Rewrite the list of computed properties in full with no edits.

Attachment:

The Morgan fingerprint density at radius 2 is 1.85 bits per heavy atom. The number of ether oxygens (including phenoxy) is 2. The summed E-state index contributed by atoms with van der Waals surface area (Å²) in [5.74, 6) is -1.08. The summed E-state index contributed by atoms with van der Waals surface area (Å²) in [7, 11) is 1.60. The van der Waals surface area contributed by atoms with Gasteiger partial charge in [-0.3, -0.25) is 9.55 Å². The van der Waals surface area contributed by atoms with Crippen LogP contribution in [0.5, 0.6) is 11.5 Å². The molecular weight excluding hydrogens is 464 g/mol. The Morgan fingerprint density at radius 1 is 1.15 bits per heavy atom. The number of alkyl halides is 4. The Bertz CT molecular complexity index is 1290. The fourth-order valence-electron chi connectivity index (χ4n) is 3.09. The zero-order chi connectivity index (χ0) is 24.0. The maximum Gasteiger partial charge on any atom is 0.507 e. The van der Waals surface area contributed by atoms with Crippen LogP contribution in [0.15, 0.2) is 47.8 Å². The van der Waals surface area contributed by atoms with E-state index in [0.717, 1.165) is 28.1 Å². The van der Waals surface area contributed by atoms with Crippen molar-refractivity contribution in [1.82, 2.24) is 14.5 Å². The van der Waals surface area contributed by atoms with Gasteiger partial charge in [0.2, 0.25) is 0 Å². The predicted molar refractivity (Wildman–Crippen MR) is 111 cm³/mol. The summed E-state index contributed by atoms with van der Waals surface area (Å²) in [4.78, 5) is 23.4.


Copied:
The Morgan fingerprint density at radius 2 is 1.85 bits per heavy atom. The number of ether oxygens (including phenoxy) is 2. The summed E-state index contributed by atoms with van der Waals surface area (Å²) in [5.74, 6) is -1.08. The summed E-state index contributed by atoms with van der Waals surface area (Å²) in [7, 11) is 1.60. The van der Waals surface area contributed by atoms with Gasteiger partial charge in [-0.3, -0.25) is 9.55 Å². The van der Waals surface area contributed by atoms with Crippen LogP contribution in [0.5, 0.6) is 11.5 Å². The molecular weight excluding hydrogens is 464 g/mol. The Morgan fingerprint density at radius 1 is 1.15 bits per heavy atom. The number of alkyl halides is 4. The Bertz CT molecular complexity index is 1290. The fourth-order valence-electron chi connectivity index (χ4n) is 3.09. The zero-order chi connectivity index (χ0) is 24.0. The maximum Gasteiger partial charge on any atom is 0.507 e. The van der Waals surface area contributed by atoms with Crippen LogP contribution in [0.15, 0.2) is 47.8 Å². The van der Waals surface area contributed by atoms with E-state index in [0.717, 1.165) is 28.1 Å². The van der Waals surface area contributed by atoms with Crippen molar-refractivity contribution in [1.82, 2.24) is 14.5 Å². The van der Waals surface area contributed by atoms with Gasteiger partial charge in [0.2, 0.25) is 0 Å². The predicted molar refractivity (Wildman–Crippen MR) is 111 cm³/mol. The summed E-state index contributed by atoms with van der Waals surface area (Å²) in [4.78, 5) is 23.4.